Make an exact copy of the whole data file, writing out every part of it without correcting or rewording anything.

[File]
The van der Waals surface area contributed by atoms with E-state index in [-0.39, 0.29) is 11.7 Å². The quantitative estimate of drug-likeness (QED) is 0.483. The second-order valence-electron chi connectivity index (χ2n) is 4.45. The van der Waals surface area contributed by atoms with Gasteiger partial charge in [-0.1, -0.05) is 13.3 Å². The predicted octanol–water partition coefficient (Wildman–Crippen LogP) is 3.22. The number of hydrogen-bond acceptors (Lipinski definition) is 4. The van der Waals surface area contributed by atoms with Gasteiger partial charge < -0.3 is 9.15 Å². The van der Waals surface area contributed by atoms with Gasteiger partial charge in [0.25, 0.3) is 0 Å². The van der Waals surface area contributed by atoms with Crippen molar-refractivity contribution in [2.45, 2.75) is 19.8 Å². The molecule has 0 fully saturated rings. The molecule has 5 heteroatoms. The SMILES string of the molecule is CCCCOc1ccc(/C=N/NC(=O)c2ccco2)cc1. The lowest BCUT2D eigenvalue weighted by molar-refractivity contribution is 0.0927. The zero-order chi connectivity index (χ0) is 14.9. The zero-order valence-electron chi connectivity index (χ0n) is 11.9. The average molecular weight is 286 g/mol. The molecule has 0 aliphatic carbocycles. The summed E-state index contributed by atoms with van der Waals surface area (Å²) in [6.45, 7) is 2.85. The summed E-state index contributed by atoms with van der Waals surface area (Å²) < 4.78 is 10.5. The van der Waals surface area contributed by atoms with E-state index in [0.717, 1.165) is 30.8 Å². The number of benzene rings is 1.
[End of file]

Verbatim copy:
The van der Waals surface area contributed by atoms with E-state index in [-0.39, 0.29) is 11.7 Å². The quantitative estimate of drug-likeness (QED) is 0.483. The second-order valence-electron chi connectivity index (χ2n) is 4.45. The van der Waals surface area contributed by atoms with Gasteiger partial charge in [-0.1, -0.05) is 13.3 Å². The predicted octanol–water partition coefficient (Wildman–Crippen LogP) is 3.22. The number of hydrogen-bond acceptors (Lipinski definition) is 4. The van der Waals surface area contributed by atoms with Gasteiger partial charge < -0.3 is 9.15 Å². The van der Waals surface area contributed by atoms with Gasteiger partial charge in [0.25, 0.3) is 0 Å². The van der Waals surface area contributed by atoms with Crippen molar-refractivity contribution in [2.45, 2.75) is 19.8 Å². The molecule has 0 fully saturated rings. The molecule has 5 heteroatoms. The SMILES string of the molecule is CCCCOc1ccc(/C=N/NC(=O)c2ccco2)cc1. The lowest BCUT2D eigenvalue weighted by molar-refractivity contribution is 0.0927. The zero-order chi connectivity index (χ0) is 14.9. The zero-order valence-electron chi connectivity index (χ0n) is 11.9. The average molecular weight is 286 g/mol. The molecule has 0 aliphatic carbocycles. The summed E-state index contributed by atoms with van der Waals surface area (Å²) in [6.45, 7) is 2.85. The summed E-state index contributed by atoms with van der Waals surface area (Å²) < 4.78 is 10.5. The van der Waals surface area contributed by atoms with E-state index in [0.717, 1.165) is 30.8 Å². The number of benzene rings is 1.